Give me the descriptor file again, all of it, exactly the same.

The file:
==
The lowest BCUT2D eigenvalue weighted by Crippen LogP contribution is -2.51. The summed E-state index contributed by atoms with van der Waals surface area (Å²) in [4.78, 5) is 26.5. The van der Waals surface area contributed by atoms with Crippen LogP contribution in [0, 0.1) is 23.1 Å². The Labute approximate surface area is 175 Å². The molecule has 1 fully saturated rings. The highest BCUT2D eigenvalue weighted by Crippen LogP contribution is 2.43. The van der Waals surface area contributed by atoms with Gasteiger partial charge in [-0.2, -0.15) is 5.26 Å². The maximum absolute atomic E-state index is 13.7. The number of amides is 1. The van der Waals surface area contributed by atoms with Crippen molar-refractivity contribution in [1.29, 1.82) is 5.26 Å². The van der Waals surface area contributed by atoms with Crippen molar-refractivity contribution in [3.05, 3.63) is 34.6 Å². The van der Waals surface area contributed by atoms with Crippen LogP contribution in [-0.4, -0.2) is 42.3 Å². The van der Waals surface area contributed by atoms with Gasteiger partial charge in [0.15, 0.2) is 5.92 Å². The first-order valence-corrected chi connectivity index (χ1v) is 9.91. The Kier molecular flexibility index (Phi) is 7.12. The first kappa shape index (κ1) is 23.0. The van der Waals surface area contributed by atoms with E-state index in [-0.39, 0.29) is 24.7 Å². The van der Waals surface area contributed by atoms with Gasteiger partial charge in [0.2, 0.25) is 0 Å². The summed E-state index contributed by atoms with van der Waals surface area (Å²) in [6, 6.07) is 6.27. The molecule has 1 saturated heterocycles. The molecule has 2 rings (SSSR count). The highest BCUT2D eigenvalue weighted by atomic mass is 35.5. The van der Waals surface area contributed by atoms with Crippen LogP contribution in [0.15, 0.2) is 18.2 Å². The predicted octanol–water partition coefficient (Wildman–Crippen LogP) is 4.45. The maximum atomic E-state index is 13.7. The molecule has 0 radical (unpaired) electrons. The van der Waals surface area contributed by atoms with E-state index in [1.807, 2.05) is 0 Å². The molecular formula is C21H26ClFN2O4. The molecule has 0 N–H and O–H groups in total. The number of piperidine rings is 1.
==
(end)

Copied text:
The lowest BCUT2D eigenvalue weighted by Crippen LogP contribution is -2.51. The summed E-state index contributed by atoms with van der Waals surface area (Å²) in [4.78, 5) is 26.5. The van der Waals surface area contributed by atoms with Crippen LogP contribution in [0, 0.1) is 23.1 Å². The Labute approximate surface area is 175 Å². The molecule has 1 fully saturated rings. The highest BCUT2D eigenvalue weighted by Crippen LogP contribution is 2.43. The van der Waals surface area contributed by atoms with Gasteiger partial charge in [-0.2, -0.15) is 5.26 Å². The maximum absolute atomic E-state index is 13.7. The number of amides is 1. The van der Waals surface area contributed by atoms with Crippen molar-refractivity contribution in [1.29, 1.82) is 5.26 Å². The van der Waals surface area contributed by atoms with Crippen molar-refractivity contribution in [3.05, 3.63) is 34.6 Å². The van der Waals surface area contributed by atoms with Crippen LogP contribution in [-0.4, -0.2) is 42.3 Å². The van der Waals surface area contributed by atoms with Gasteiger partial charge in [0.15, 0.2) is 5.92 Å². The first-order valence-corrected chi connectivity index (χ1v) is 9.91. The Kier molecular flexibility index (Phi) is 7.12. The first kappa shape index (κ1) is 23.0. The van der Waals surface area contributed by atoms with E-state index in [-0.39, 0.29) is 24.7 Å². The van der Waals surface area contributed by atoms with Gasteiger partial charge in [0.2, 0.25) is 0 Å². The summed E-state index contributed by atoms with van der Waals surface area (Å²) in [6, 6.07) is 6.27. The molecule has 1 saturated heterocycles. The molecule has 2 rings (SSSR count). The highest BCUT2D eigenvalue weighted by atomic mass is 35.5. The van der Waals surface area contributed by atoms with Crippen LogP contribution in [0.15, 0.2) is 18.2 Å². The predicted octanol–water partition coefficient (Wildman–Crippen LogP) is 4.45. The maximum atomic E-state index is 13.7. The molecule has 0 radical (unpaired) electrons. The van der Waals surface area contributed by atoms with E-state index in [1.807, 2.05) is 0 Å². The molecular formula is C21H26ClFN2O4. The molecule has 0 N–H and O–H groups in total. The number of piperidine rings is 1.